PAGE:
Speaker 5: 0:44
So you pretty much flow with the goal
Speaker 2: 0:48
Who is worthy to be trusted with the secret to limit this power.
Speaker 6: 0:54
Speaker 1: 0:55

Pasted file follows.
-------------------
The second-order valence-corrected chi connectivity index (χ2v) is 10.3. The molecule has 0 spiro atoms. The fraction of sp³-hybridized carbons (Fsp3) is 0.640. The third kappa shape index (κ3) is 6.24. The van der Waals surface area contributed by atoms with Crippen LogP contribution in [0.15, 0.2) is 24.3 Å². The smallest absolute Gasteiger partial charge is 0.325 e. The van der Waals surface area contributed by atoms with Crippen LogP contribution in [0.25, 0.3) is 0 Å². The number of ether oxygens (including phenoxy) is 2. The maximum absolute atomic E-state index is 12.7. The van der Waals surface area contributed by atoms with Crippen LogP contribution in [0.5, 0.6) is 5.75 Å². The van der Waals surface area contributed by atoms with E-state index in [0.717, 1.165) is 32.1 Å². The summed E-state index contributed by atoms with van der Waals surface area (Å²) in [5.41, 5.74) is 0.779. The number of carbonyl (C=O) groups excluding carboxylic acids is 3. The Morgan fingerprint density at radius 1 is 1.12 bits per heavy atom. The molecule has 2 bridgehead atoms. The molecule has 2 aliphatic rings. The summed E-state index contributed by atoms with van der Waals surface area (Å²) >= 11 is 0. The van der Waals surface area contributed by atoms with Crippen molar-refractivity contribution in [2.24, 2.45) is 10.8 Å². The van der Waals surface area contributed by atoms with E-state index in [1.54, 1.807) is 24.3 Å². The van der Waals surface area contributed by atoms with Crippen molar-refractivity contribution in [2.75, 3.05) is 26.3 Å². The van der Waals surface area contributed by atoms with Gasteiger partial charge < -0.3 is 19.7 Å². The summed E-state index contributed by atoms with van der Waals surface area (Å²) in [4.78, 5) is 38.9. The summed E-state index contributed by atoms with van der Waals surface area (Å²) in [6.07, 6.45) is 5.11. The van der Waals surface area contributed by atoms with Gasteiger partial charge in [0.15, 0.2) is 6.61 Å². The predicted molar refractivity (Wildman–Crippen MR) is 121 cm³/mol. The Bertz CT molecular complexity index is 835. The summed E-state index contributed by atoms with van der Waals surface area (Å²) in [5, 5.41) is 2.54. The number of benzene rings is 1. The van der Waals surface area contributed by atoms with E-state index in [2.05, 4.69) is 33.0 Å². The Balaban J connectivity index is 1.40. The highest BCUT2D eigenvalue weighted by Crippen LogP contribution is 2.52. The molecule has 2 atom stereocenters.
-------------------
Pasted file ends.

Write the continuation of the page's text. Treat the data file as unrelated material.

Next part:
Ladies and gentlemen, welcome to another Bulletproof for B J podcast. I am J T hi guys. I’m Joey. And today we will be discussing, entering your first comp what you can expect, because a lot of people out there they say, no, no, no, I’m not a competitor. Oh , I don’t wanna go there. And I think there’s a lot of fear involved. And really, if you’ve never competed, no matter what your belt, whether you’ve just come to jujitsu , you’re a fresh white belt or you’re a purple belt. Who’s been put it off for for years. I believe that Joe, we are in consensus when we say you should compete. Yeah. Your coach also understands that you don’t want to compete. They say, man , totally get it. I totally get it. So when you’re signing off for the conference , <laugh>, it’s brutal. It’s tough . Is it real unrelenting ? I get nervous. Just thinking about talking, competing, like to be completely honest. Yeah. I look, I think we do all of us as humans put pressure on ourselves, but let’s bring some clarity to the mysticism of a comp. Like let’s actually break it down for you today. That’s what I want to do because I actually , uh , my sister who doesn’t do Brazil jujitsu , but did of TaeKwonDo many moons ago came to her first jujitsu comp to help me out , um , at a Jugo store . And she’s like, wow, this is going on. And she got really fascinated by the whole thing and had all these questions. I’m like, go away, just go watch the comp and find out for yourself. But she’s like, I’m an outsider I don’t get like, why is that a person doing that? And why is that going on? And, and she said, because she’s got friends who are interested in jujitsu, that looks like missionary. Yeah. What <laugh>, why is that guy humping that guy’s leg <laugh> um, what can I tell them? Yeah . And she said, please, can you provide some clarity around what could a person expect? They’ve never ever done a comp let’s talk about the necessary factors you need to nail and everything aside in terms of their challenging and their heart. We do see them as essential. Yes . Within the jujitsu journey, aren’t they? Yeah . It’s learning. It’s , it’s a huge learning thing guys. And that’s why I would spook it and push it. Not because I think everybody has to try and be a world champion, but at the heart of jujitsu is learning and nothing will really give you , uh , clear feedback, more so than a comp. Yeah . Kind of like jujitsu is a bit of an analogy for seeking in your day to day life. Particularly for those of us who are living lives, whether that are a bit devoid of challenge. Yeah. Uh , at least in the physical and kind of ego sort of way. We have plenty of other challenges, financial and health and whatnot . But if we see ju to training as that, and I think everyone can agree. Yeah, it does that, you know, and that , that helps to you as an individual competition is like another level or two of that, where it’s like heightened challenge , heightened stress vol you voluntarily going into the fire in order to come out and go, wow, that’s made me a stronger character and you learn more about yourself. And it also removes kind of my , like , what is it? It’s so scary. You do it. You go, oh, actually, well , that was really intense, but I survived. It’s fine. And maybe you did better than you expected. That’s another amazing thing that can come from it, which will strengthen your self-belief. But let’s start. Like, I feel the first thing we need to talk about is making weight, because this is something which is different to some other sports, really with Brazilian jujitsu , you are weighing in on the day. So you may have heard all kinds of crazy stories about, you know, MMA people, cutting weight and sweating out kilos and all this stuff they weigh in the day before you’re coming to a comp, you are weigh in probably only minutes before, if not, maybe only an hour before you get on the mat . So if you’re severely dehydrated, your performance is gonna suffer. So my general advice relevant to, oh, what weight category should I go in? It’s important for you to work out either you keep your weight closer to what you are prepared to compete at, or you just picked the category that that’s your weight, you know, like don’t , don’t try and do some go into your weight category. Yeah . Don’t try and game the system. No, no, no , no. I I’ve seen some disasters with that. Yeah. And you hear maybe more advanced students at your gym. Most gyms will have like those couple of people that compete all the time, been in the game for a while , or maybe to that 20 year old blue belt, that’s just a Savage and lives for competition. And you know, maybe those individuals do some around weight, cutting mom , man . You know, I just eat salad sandwiches for two weeks before, get as light as I can. And, and it’s very easy to be influenced by that. And I’ve had coaches in the past kind of, you know, give me advice and, and try and just, almost, just kind of , uh , promote the idea of weight of cutting going down because you’re stronger. I did it myself. I remember doing loads of cardio. Yes . And restricting what I was eating. Yep . And I got into the lower weight division. It was before the Asian championships at blue belt and I got absolutely destroyed. Um , oh no . Yeah. I got totally wrecked. I think I told you about that one guy threw me on my head twice. Oh yeah. Right. Yeah . Point of the story is it didn’t change my performance. And actually it detracted from my whole performance because I was so stressed out up about the comp compounded with the stress of not being able to eat in a comfortable manner that leading up to it was just really taxing on me. Yeah . Whereas other comps in the past, I just choose the division that suits where I’m at, you can eat a normal diet and , and food is a huge way to provide comfort. Yes . As we know. So if you are like, kind of in starvation mode and trying deal with the stress competition parts compounded too much. Yep . So keep it easy. Shout out to Justin Cash . Our B from New Jersey. Yes. Just got his blue belt think at the end of last year. Yep . He asked the other day, he’s like bro competition coming up. It’s in like two weeks. What do I do? Do I like go easy on the food. And, and he’s like my first blue belt comp and I was like, bro, eat what you want and compete at the he’s a strong guy. And he was like, thank you, man. That’s taking so much pressure off my mind. And then he sent a photo of like some , uh , fried chicken wings and ice cream. Oh yeah. <laugh> but it’s like, that is, that is a great way to go about it. My guy. And look, I’m gonna talk about two disaster stories relevant to the weight cut because here’s things that can happen. Guys. If you are going your local tournament, your local area, it could be IB, JG , F maybe it’s just like a local gyms having a 20 or it’s a grappling industries, whatever it is, the scale may be off <laugh>. So , uh , female student mind , they , they got those Brazilian scales mate . Just think of the worst bathroom scale . Not even digital. Think of those bathroom scales with the sliding orange needle, like analog. Yeah . And it’s so old that it has divots where a larger human than you have been standing on it. Right? Like your grandma’s bathroom scales, female student of mine from Victoria. Won’t name her anyway, cut three kilos. She’s already a very light human. We get to the comp set of scales, steps on them. And she, it weighs her as six kilos under the weight. Oh. Because it was so busted. Oh . Like if she hadn’t cut, she would’ve made the weight, but that’s just because it wasn’t professional. She performed quite well, but she was tired. She had no carbohydrates them . She was dehydrated. All of that crap. Right. Then another student of mine, white belt, trying to avoid the heavy weights. He’s an older guy. He’s like masters two , whatever. But he’s like, man, I don’t want to get stuck under some, you know, like I’m only doing my weight category, you know, I’ll I’ll I’ll I’ll and he was very conscientious. He , he took time, he brought the weight down and then I dunno what happened. But then it just turned out the day before he was two kilos over. So he had to , he is like, what do I do? And I’m like, all right , gonna have to sweat a little bit here, you know? And it wasn’t dramatic, but it compounded that stress of comp. Yeah. Because he had that in his head. He’s very conscientious. He gets there the next day two, one guy from his category is pulled out. Someone else is pulled out. They merged three categories. He’s fighting heavyweight doesn’t matter. Anyway, it doesn’t matter. So it’s just like all this work, all this hard work and stress we put on ourselves, guys, understand if you’re your first tournament and you , you know, even if you compete regularly, it can happen. I would still advise don’t around with cutting weight. Like, no, unless it’s weighing the day before. And it’s like Abu Dhabi pro, or it’s an international competition where your chances of , of winning a significantly higher and maybe you’ve had some practice for your first comp, do not do that. Yeah. And the other caveat to that is particularly if you listen to the comp that I did , uh , last year at brown belt, I dropped weight in the lead up to that competition. And that I did, I started doing that three months before the comp. Yeah. It was very methodical. Yeah. So it was, I wasn’t starving myself. I just had a structured eating plan that I was following. And so by the time I got to a couple of weeks before comp, I was comfortably sitting at a wait . That’s great. Like, if you wanna do it like that, it’s , that’s a great way to do it. But this radical, extreme weight cut that , you know, the week before is not good. Do not. The next thing is bracket timing. So depending on what tournament have a schedule <laugh> I thought it was just some guy deciding what they wanted to do or whatever time some random dude picks up the mic , Joel , wedging to <laugh> . Yeah . Met . Uh , but that’s the thing like essentially good to know when you’re on, but also know it could be an hour late. I mean, you don’t want to be late, but also don’t be like, I’m definitely on it . 1130, because invariably every time mom , dad make sure you’re there at 1130 , be there with the camera. Okay. Every tournament I’ve been to, including worlds, you know, and worlds is like the IB JF world championship is very regimented gold standard. If you’re not there, they just scratch you. Right. They’re running a schedule. They’re trying to get it done. They’re very efficient. They run late. They can. Yeah . And you , you know, there’s a lot of time spent waiting around so important for you be there on time, but don’t like get psyched up and warm up and do your big G up to be warmed up on time for the bracket. Go and talk to the Marshall for the mat . Like that’s an important thing. Let them know, Hey, I’m here. Don’t scratch me. Yeah . For I’m your guy. This is who I am. And just let me know. And oh , that guy’s not even here, bro. Don’t warm up . You know, like generally the , the marshals are cool. Sometimes the marshals, the ref , hopefully not for you, but basically know you should be at the right time, but don’t psych yourself out because also you might wait hours. Yeah. It can be ages. You get there at 10 o’clock in the morning and then you’re not on until after lunch. Yeah . That’s exactly right. You got , and you gotta manage like your mental energy and also your physical energy. So like getting all worked up and then having to simmer down and then try and get worked up again. It’s it ? It’s taxing. It’s exhausting. Yeah. So that’s a really good piece of advice is to like connect with the officials and be like, man, I’m here, I’m here. If you need me, I’ll just be there. And like, you know, like that way you hopefully get the nod when it’s like, Hey, you’re up next? Or you got one more match and then you’re on. So you’re like, okay, I got like five or 10 minutes to start my I warm up now. Definitely. And look, if fingers crossed, your coach will be there. Sometimes you’re there solo, you know, if it works out that way, so then you gotta kind of keep your finger on the pulse. But the great thing is if you have a coach and they’re there, they’ll usually go into bat for you in that respect, they’ll have a check and they’ll , they’ll let you know, okay. It’s time to warm up. We got one more match or two more matches, whatever it might be . Yeah . Um , and having that routine just further point to that, it does help to have some basic Portuguese <laugh> true. Or to be able to decipher Portugal, English. Yeah . Portuguese, because you’re gonna get, what did the guy just say to me? You know, you need to be able to read between the lines . True. And look that said, we are very lucky here in Australia to have a large Brazilian population. So we have lots of great ju to teachers , but then we have lots of just Aussie guys who coach, but there is some terminology that is good to know. So whether or not your coach is of Brazilian origin or not , uh , it’s good to do a bit of research before we hit the mats on certain terminology. But , uh , the next thing that comes in into the timing factor is nutrition on the day, because I’ve seen, I’ve seen some disasters on the mat. Oh yeah. Oh, people going in with a full stomach, more than a full stomach, 2, 2, 2 cases. Let’s let’s talk. What’s helpful. And then let’s talk entertainment. <laugh> okay. Well, I mean, yeah, we have touched on this in the past for me. I don’t like to eat a lot. I’m usually, you know, kind of nervous on the day, so appetite’s not high. Keep it lighter. Yeah. But as far as back as I can remember, I’ve never competed earlier than like 10:30 AM. It’s always been then or onwards and it’s usually later, so I’ll get up my normal time, whatever that is. 7:00 AM and I’ll, I’ll kind of force into my regular breakfast and then take plenty of snacks and I’ll just sort of eat , eat the snacks throughout the day. Even though I might not want them snacks, water, some hydro light . That’s my go-to. Yeah. I agreed. And look, I’m probably a little bit more carbohydrate heavy in the morning. I try not to have too much protein and I prefer to be probably on the empty side until I know. So if you’re doing more than one category, so this is another option you might think, oh yeah, I’m keen. I’ll do my weight category in GE and no GE . And usually if the competition is well organized, they’ll have them apart, but I’ve also seen it where a guy’s just finished fighting his like last GE match. And it’s like, Hey bro, they’re calling you over on Matt too for no gee . And you’re like what <laugh> but generally, if it’s well organize , that won’t be the case. But what that may mean is that you have a , a decent break, like an hour or maybe three hours between when your first category finishes and your second category starts and it’s good to have some decent nutrition on you. And that’s where I would say, it’s good to have some little snacks in between like, you know, Muley bar or whatever it might be , be banana, banana dates , few lollies dates, nuts. But then maybe for me, what I love is a, like a nut butter type sandwich. Now I know Joe doesn’t love the nut butter, but yeah. Like something which is not heavy, I’m not having beef brisket for lunch, even though that’s like one of my favorite meals of all time. But uh, you know, something which is digestible inside of two hours keeps me going. So I know I’m gonna have energy for the rest of the day. I think that’s, that’s a key thing to factor in that you need to take a bit of a, like a food pack. Don’t just go with one Gatorade and you know, and just think it’s like a training session because this is the truth guys . It’s an all day thing. Yeah . Even though the matches are short, it’s a , it’s a full day event. I remember at the last com feeding , um , the really, really Savage blue belt, new blue belt at Alliance with the kind of long hair to buy , to buy Toby. Yeah , yeah , yeah . Animal. And he’s just such a nice guy. And he was there at the comp and I , I brought a bunch of snacks and it was the end of the day and he’d done two divisions. I think he won one and he had a bunch of heavy matches. And uh , I was like, is zero anyone hungry? And like, I was trying to get rid of my cuz I was about to leave. Yeah . And uh , I had, you know , more stuff than I needed, which is a great tip. And uh , he’s like, oh man, I haven’t . Yeah . Can I have that? I have that in . But he was just like taking whatever I give him scratching it . Yeah. Like please, man, I haven’t eaten. And that’s the reality. Don’t leave it to on your way to the comp to pick stuff up. No, go the day before, go to the supermarket, grab a bunch of things, have it ready to go the next day because it’s gonna be a busy morning. You’re probably not gonna be running. You’re probably gonna be running late and you just don’t wanna have the stress of thinking about snacks and . You wanna have that stuff taken care of. Yeah. And you can’t depend on the venue having food. Absolutely not . Because if, if it , depending on the day, Saturday, Sunday, whenever you’re doing it, if it’s at like a basketball stadium or a leisure center , sometimes the canteen is shut. Yeah. You’re like, oh , I thought I could get a drink here. Uh , no you can’t. What are you, what do you do now? So being prepared guys, that’s a really important thing because, okay, so I’m gonna speak to nutrition disasters. Two good friend of mine. I won’t name him. If you know me, you know who this guy is. I think it was at possibly at purple belt. This footage of this he’s rolling quite hard. He’s wearing a white GE performs a very large kind of bridge and roll sweep. The camera footage is behind him and you can see a spreading brown patch occurring across the back of the pants. Oh God , the rolling is continuing and the pants are getting darker. Oh . And a critical point. <laugh> critical point that the opponents like , oh what ? And the referee’s like, oh man, like, dude , that’s not cool. No, we gotta stop this. And I , I can , I can’t remember. I don’t wanna say wrongly. I don’t think there was a DQ, but like the match had to be stopped. I can’t remember the result. I just remember that footage in people . Oh wow. God, you know, make sure before you get on that mat , you, you know, you’ve gone to the toilet. You’ve had your nervous moments. <laugh> somewhere else. Oh . And then another one, which is quite funny, which actually did get deed . A guy was getting triangled . The footage is quite clear. I finish eating a banana and something just before he gets on the mat , he has a full stomach. Now I’m not saying if he didn’t have a full stomach, this wouldn’t happen. He gets TRID really quickly. But the guy’s triangling him FARs . And he gags and he is like, no stop , stop. And he has to run off and just spew up everything. He, he just ate, oh , the fight triggered it. And he gets to DEQ because he ran off the mat . Yeah. And, and yeah, he lucky there’s a bin nearby. He just literally everything. He just ate comes straight back up with everything else. Oh , that’s. It’s brutal. And so what I’d advise to you is, and , and we’ve spoke, we’ve touched on this before, so we don’t go too hard into it. You wanna give your at least 45 minutes between when you eat something to when you’re up even an hour, maybe. Yeah. So if you get to the stadium where you are competing and you’ve only got half an hour to your racket , probably best to just stay hydrated, don’t don’t eat anything significant. If you really only have a short period of time, like maybe a bite of a banana or short , you know , is this something to, to kind of take that edge off the appetite, but yeah. You don’t wanna be stuffing like food mass into your gut at that stage. No, not at all. Now the other thing which, you know, I guess it’s something that gets talked about a bit, but people don’t really talk about the practicalities of how this affects us, which is our mindset coming into. Cause I believe part of the reason why people don’t compete or people hold off is they’re like, oh , I’m not ready. Oh , what if I fail? Like, there’s a lot of psychological aspects. And like you were saying, Joe , uh , even if you say to your coach, oh I’m not a competitor. Coach is like there’s tournament two weeks. Yeah . We’re all going. You’re coming. Right. Yeah. We’ll see you there. Right. <laugh> it’s just before the grading. <laugh> here’s the form. Yeah . Um, don’t be a . <laugh> the , the mindset is, is a definite thing and managing your mindset on the day that that’s a , that’s quite a challenge because some moments you can feel like, okay, I’m warm, I’m loose . I’m good. And then your, your friend comes over to you and goes, I’ve seen your opponent. They’re huge. <laugh> I don’t even know how they made your weight. And you’re like, shut up. <laugh> stop talking. He’s kicking the pillar . And the platform is falling down. <laugh> Tom PO has started jujitsu . Talk to me about the mindset thing. I’m no nervous at every comp . I that’s just a given. It’s just how my body prepares for competition, but who could know show the natural part of my , part of what I do exterior . Now I go down and smile, high five , everyone, particularly who I’m gonna compete with. Like , I’m always like blown out, but everyone’s different. And the thing to bring yourself back to is that your body and your mind and your nervous system essentially has a way of preparing you for, for stressful challenges. And that is for you to feel nervous. It is just your body’s way of preparing. So it’s really important to like accept those feelings and then like check in with them and go, all right , this is a part of competition. This is what my buddy does to an interesting thing that I learned some time ago. I remember speaking with a gentleman by the name of Craig Weller , who was a , uh , he was a mercenary. Um , he was a military guy from the us had become like a, you know, gut security. Yeah. Private security kind of dude. He was in Iraq at the time will . And I, I had a chat with him, strange occurrence , uh , over the internet. It was before zoom existed. So it must have been Skype. And I asked him about people getting nervous before , before competing, before combat. And he said to me, it’s really important to realize is that every single person, even the most hardened warriors will get nervous before combat situation. He said there perhaps was once a time when there was a proportion of the population that didn’t get nervous. But he said, though , that line of our DNA has been weeded out because all of those people ran head on into Spears. Wow. He’s like , or a broad sword is like, so everyone that’s left now comes from this lineage of yeah . You get nervous. It’s a protectionist thing. I thought that was very fascinating. And I actually like to remember that when you go into comp , you’re like, no, this is how I’m supposed to feel. And I know that everyone else here feels like that. And you can look at the higher belts. They feel like that, you know? And you can think to yourself, well, look at all the people that didn’t compete. Look at my friends who I trained with, who aren’t doing this comp again . Yeah . And you’re like, well, that all automatically puts you. I , I believe at it just you’ve gone and done something that’s hard. Hard . Yeah. And so it’s like in a way, and this is not speaking to the , the extreme competitors who are listening to this, but for the general jujitsu practitioners, like I’m just doing comp to get , make me a bit better. And I know it’s good for me. And my coach wants me to, and all that , having a crack, you’re just having a crack . You’re doing it. And that is that’s the win, you know ? So let the nerves be, but know that it’s a part of it. And then just go with it. The interesting thing to me is say a guy like Keenan, Cornelius , uh , for those of you who are not across Keenan, just Google him, he has competed his name sounds fake. It does doesn’t sound. It sounds like cartoon character. Yeah. He sounds like a , a captain from a , like a , you know, I’m captain Keenan, Cornelius, but legitimately, possibly one of the best ever American competitors where, you know, at blue belt purple belt , brown belt, you know, the only thing he hasn’t won at black is a world title, but he’s been on the podium and this guy competes more than anyone. He has said that even when he was the favorite and everyone was scared against him, he would be vomiting in the toilet before he would go out based on how nervous he was, even though that guy trains fight out. And he, is he just one of the best competitors going around. Yeah . And I , I’ve never been on that level of nerves cuz I’m a little bit, I’m a bit of a hype beast. You kind of go the other way. It don’t you, I , I want you up . But once I’ve hit my first role , I don’t, you know, I find that if you can get past the first round that gives you a certain level of release and adrenaline, it doesn’t mean you’re gonna win your next match. That kind of evens out. Yeah . And as long as you can manage that going forward, you’re pretty good. And getting a win is kind of like, cool. We’re good. Yeah. Even if I lose now, I , it wasn’t a total failure. Yeah. And, and there’s that first match for most of you out there is super intense. If you’ve never been on the match, you’re like, oh my God, like, you know, am I gonna get choked out? Or you know, your friends and family are there, you know, and this is something you kind of, we were speaking about this beforehand. Anyone who’s not competing. If you know them, they’re from your gym or just say, it’s just some random person comes up. Oh , good luck today. But then they wanna give you their 2 cents. Yeah . And everybody’s coaching you like, look, man, I try not to look your a in the eye other person’s like stare him in the eye till I look away, you know, like , it’s bro, you gotta blitz him . When the mound starts get the first points . You know? And I , I got a theory on that. There’s people like everyone wants to help. And people love to be, you know, supportive in that whole thing. But there’s always a lot of people at the comp, right. Not competing who are not competing and because they’re not competing, their own vulnerabilities are being kind of , uh , like exposed. And so the way of dealing with that for them is to come up to the competitors and like get in , oh man, you did awesome. I love that. Like yeah . You know, like just be a part of it cuz secretly every Jitsu practitioner and I can and say this, you know, since I’ve been a haven’t competed, I competed once at brown belt, haven’t competed at black . If I’m at a comp, there’s a part of me. That’s like, I should be out there. Yeah . I should be doing, oh there’s there’s my friend. Oh , there’s someone . Oh he’s competing. Oh that , oh look, she’s doing the comp. I should do the comp. So like this wanting to impart and help get involved. Yeah. Is it comes from good place , but it’s also some of their own. That’s getting projected onto you. If you are new to the game, you can be hearing all this. And you’re like, oh I gotta blitz him . Oh I gotta shoot a double leg . Even though I don’t even do double legs , double legs . You know like you , you think that you have to embody all of , or take all this information on board and uh , it’s just important to recognize that . No, you’re good. Like you’ve , you’ve done like listen to listen to your close teammates, but you’ve done the work. Yeah . Now it’s about just getting out there and having fun and , and doing your best. That’s right. And it’s distraction. I generally will have my earphones in blasting way too loud, giving myself industrial deafness. Cuz I don’t want external inputs at that time. Like I guess I was quite practiced before I came to jujitsu cuz I had 10 years of compete eating in TaeKwonDo and I , I don’t wanna talk to my opponents even. I don’t want anything of them to have anything to do with me until we’re kicking the hell out of each other or jujitsu strangling each other because I really want to be in my own head. This is me strategically. Everyone’s different. I want to be at my peak level of ready to go and knowing what I need to do. And I don’t want anything else in that zone. That’s me. I know , you know, Joe’s different. He, you know, he wants to have a chat. He wants to psych out. He wants to shake hands. You know, like feel their grip strength. <laugh> make them feel how his hand is. Probably seen this video of me on the rings, check out, hug , hug them , hug them so he can feel how thick he’s LA . And he is like, wow, this guy’s imposing. That is so not me. <laugh> I see , just get the arm around the side, squeeze their trap a little bit and be like, oh there’s not much there. I’m the guy that going into car . I’m like, I’m probably gonna lose this match. Oh I don’t , I don’t probably lose it , but , but a part of me that once we get in there, I just do my best. No, no, no I don’t . This is true . I think Joe is , this is a false tale . I , I think Joe believes in any situation he can make the best of it. And he’s gonna come out on top. Yes. Yes I do . I don’t disagree, but making the best of it is not always winning for me. And I’m usually, and this is just to be completely transparent with our listeners. There was periods at blue and purple belt where I prepared very specifically for competitions. Right. So when I got to those comps, I’m like, I’m gonna, I dunno if I’m gonna win this. Yep . But I’m gonna make it real hard for my opponents and I’m gonna , I’m gonna get to the podium. However, for the last many years I just gotta comps. I’m like I train a few times a week. Like sure . I’m just happy to be here. Yeah. You know, don’t go in thinking I’m gonna win. Well , the win is being there. No that. My competitive mindset is I’m coming to wreck everyone’s day. If you showed up, you up, I’m here to take arms or break hearts. And if you are not scared of me, you’re in big trouble. If you don’t know me, if you never seen my face before, you don’t know my rep, I’m gonna , I’m gonna make you remember, like that is my intensity. That is my mindset. But this comes from years and years of lots of things guys. So everybody’s different. Like some people, well , if I took that approach, I , but I wouldn’t be able to compete cuz I don’t train enough to equal that. Okay. Sure. You know , it’s gotta match where you’re at, but let’s think this because I have witnessed feats of amazing like chillness and then extraordinary jujitsu, two cases in point. Uh , my old coach, Dan Sheban shouted out DC jujitsu down in uh , south Jolong hello fam y’all . He was just chilling, listening to like probably reggae or surf music. Cuz he is real chill guy, like kind of catching a nap and just kind of listening to music and wasn’t really warmed up. It’d been a long day, you know, it was black belt, absolute finals. It’s like 6:00 PM, pan packs , seven PMs a long day. And then someone goes, oh Dan , Dan you’re up. Someone goes and you like shakes him. And he just takes his earphones off and they’re like, oh Dan , he’s you going up against big. Who’s also a good friend of mine. Shout out big. Um , what are you gonna do? And Dan’s like, I’m just gonna do jujitsu man. <laugh> and just I out there like actually like did some amazing jujitsu. It just didn’t didn’t even, I mean, obviously he’d been tra he’d been competing all day, but he just, just , he trusted himself. Yeah . And then also Marcella Garcia the last year, Marcella Garcia competed at worlds. I think it was 2012. It could be wrong. It , you can fact that he was asleep next to the barrier. So it’s finals day, right? At worlds. They reduce it to two mats and there’s a more solo go like big announcement everybody’s watching. He was literally keeping next to the barrier FIO . Gelle had to lean over bang on the like barrier. Oh , Mo solo , like Marc BA bam . And he was just like, oh , what runs on the mat ? Win six or eight Neil against Lucas. H pulls God , sweeps him . Just blitzers him game over his fifth world championship or whatever, like of just sleeping right now. That guy is one of the greatest of all time. But if you understand yourself and you know, you’re more of a chill person, don’t try and do what I do in the same way. Like, you know? Yeah, you gotta, you are , you’ve gotta understand yourself. So ingesting enough caffeine to like give you a heart attack will not help your performance at all. If you’re more on the chill side, like learn that and learn how that integrates with comp because it’s very different for everyone. And you know, I’ve spent a long time working on what I do so I know it works for me. Yeah. But then that comes to this other thing, which is if you’re listening to this and you’ve never competed in a jujitsu com Joe and I both wanna encourage you to get amongst it, but, and this may not be your reason for not competing, but essentially whether you train full time or you just train twice a week or whatever you do, I feel that the fear of failure is what’s holding people back from entering their first comp . Would you agree with that Joe ? I would. And so, yeah , we all have it. Yeah, of course, of course. And truth be told when you’ve never done something before you can’t realistically expect to do a great job, but that said there’s a lot of unknowns. You may very well surprise yourself in every exchange in jujitsu, one person has to lose. It’s just the odds, 50% someone’s gonna lose. It might be really close. It might be, you know, a one sided flogging, someone will lose. Someone will win. There’s far more value in the loss because what I have seen, which is very in thing are grappling industries, competition series, it’s worldwide. You’ve probably heard of it. They have a round Robin effect, which is great because for the longest time, the kind of international , uh , Brazilian judicial Federation, if you paid your money, you lost first round, you were done. Yeah . That was your day. Unless you entered multiple categories. So that kind of sucks a like you pay your 70 bucks or whatever it is and then you lose and that’s it. Yeah . But what’s great with grabbing it. And I’m not saying this to promote them. I’m just saying as an experience, as a referee and a coach, I’ve seen someone in that round Robin format lose their first match, like ah mm . And then like learn from it, come back and win the next two. Yeah. Right on . Because if there’s only two people in the category, they get them to fight best of three. Wow. And so I don’t think losing a match necessarily means that your jives that much worse, maybe you just weren’t like awaken our or whatever it is. So I , I think if you can enter a tournament where there is a round Robin element that, you know, guaranteed, you’ll get more than one match. It’s accruing the experience and, and putting it off for fear of failure, guarantees failure long term , because in the gym, you’re gonna roll a competitor and guaranteed, they’re gonna kick your . We all know that difference between somebody who’s always competing. You see ’em all the time. And I personally feel, and this is actually told to me, by someone better than me, that competition speeds up learning because you learn your weak points . You learn what works, what doesn’t. And that just, it’s in the name of learning, not even in the name of the being a champion, does it really help you? And that if you want to get better at jujitsu, obviously there’s always some awkwardness and things we have to overcome. But if you could have the courage to walk into an academy or an MMA gym and do jujitsu the step to take, to go to competition, even though it feels like a big step, isn’t as big as it seems. And you shouldn’t be so scared, a hundred percent, the fear of failure is built in for all of us. And I guess you gotta try and think when you , when you feel that you’re like, oh , but what if it’s like, well , try to articulate what the actual problem is there. And when you boil it down, it’s like, well, I might lose. And then you look at , well, someone has to lose, like, you know, two people fighting and one person’s gonna win. One’s gonna lose. You’re like, oh , okay. Someone’s gotta lose. So it’s no big deal to lose. Yeah . Versus I never expose myself to that kind of challenge. I don’t have to deal with the emotions. Dealing with the emotions is probably where the , what the greatest strength is, isn’t it? Mm . In competing. So yeah, absolutely. It’s, it’s really natural to feel that way. But no one gives a. No , no one remembers your first comp white belt or no, they don’t, you’ll project your feelings about it onto things that other people say, you know, your coach might say to you, Hey man, we gotta work on your clothes guard . I throw in that competition, you know, and you’ll be like, oh , coach things . My guard sucks. Yeah . But no, they just saw that objectively. You weren’t doing something that you normally do quite well and they want you to work on it, you know? So it’s just, it’s just feedback. And it’s just like, keep it cool. It’s a really good experience to have. And you will look back on the experiences. Very fondly. Yes. I think now, you know, having , um , having had years of not a huge amount of competition experience, but a long time, so there’s been quite a bit spread out. It’s cool to have relationships with a lot of the people I’ve competed against. Yeah . You know, got ke comes into the gym. Exactly . I used to com we used to compete against him. Yeah. He choked me out that time. Like that. Yeah . Between friends. That’s a very interesting, like, it’s a kind of cool thing to have dynamic. Yeah. Yeah. So it’s , it is a , it is a fun way to enrich your experience of jujitsu and like, you know, like we’ve been pointing out speed up your development and in truth, some of the people who’ve been my fiercest rivals are now some of my closest friends, like we understand, we understand a cultural , uh , experience that no one else does. And the fact that we work so hard against each other, no one really knows what that’s like. So even though now we are not necessarily competitors. We are just, we have, I think in common, no one else does. So really does make us closer than a lot of people. It doesn’t mean you become best friends with your rivals, but I think over time you see the same people and it becomes more social over time. Oh yeah. And so I think it, it’s actually a great coming together of the community when you go to a comp. Absolutely. So I think to get deeper in the ju to community, you should compete, do it, do it guys, if you want to get your question featured on the show, go to the website, Bulletproof of bjj.com and then click podcast, leave us a voicemail, ask us any question about your strength, your mobility, or even your jujitsu journey. We’ll feature it on the show . And we’ll, we’ll answer the question really cool way for us to share what really are some common sort of thoughts or things that people want to know amongst the community. So go to the website, do that, just to call out to our academy subscribers. We love you guys. There’s too many dimension , but there’s a bunch of awesome academies around the world who are signed up to the Bulletproof of BJJ academy subscription and what that does. It allows all their students to access the program, the covers, the cost. It’s a great way for the academy to support their members, to be on the mats more and be in greater health. It’s also a great way to value, add as a gym owner. So if you’re an academy owner and you want information about that, we’d love to talk to you about it. Get in touch with us firstname.lastname@example.org . And , uh , we’ll tell you more. Definitely legends. Thanks James . Thanks . Cheer . Go .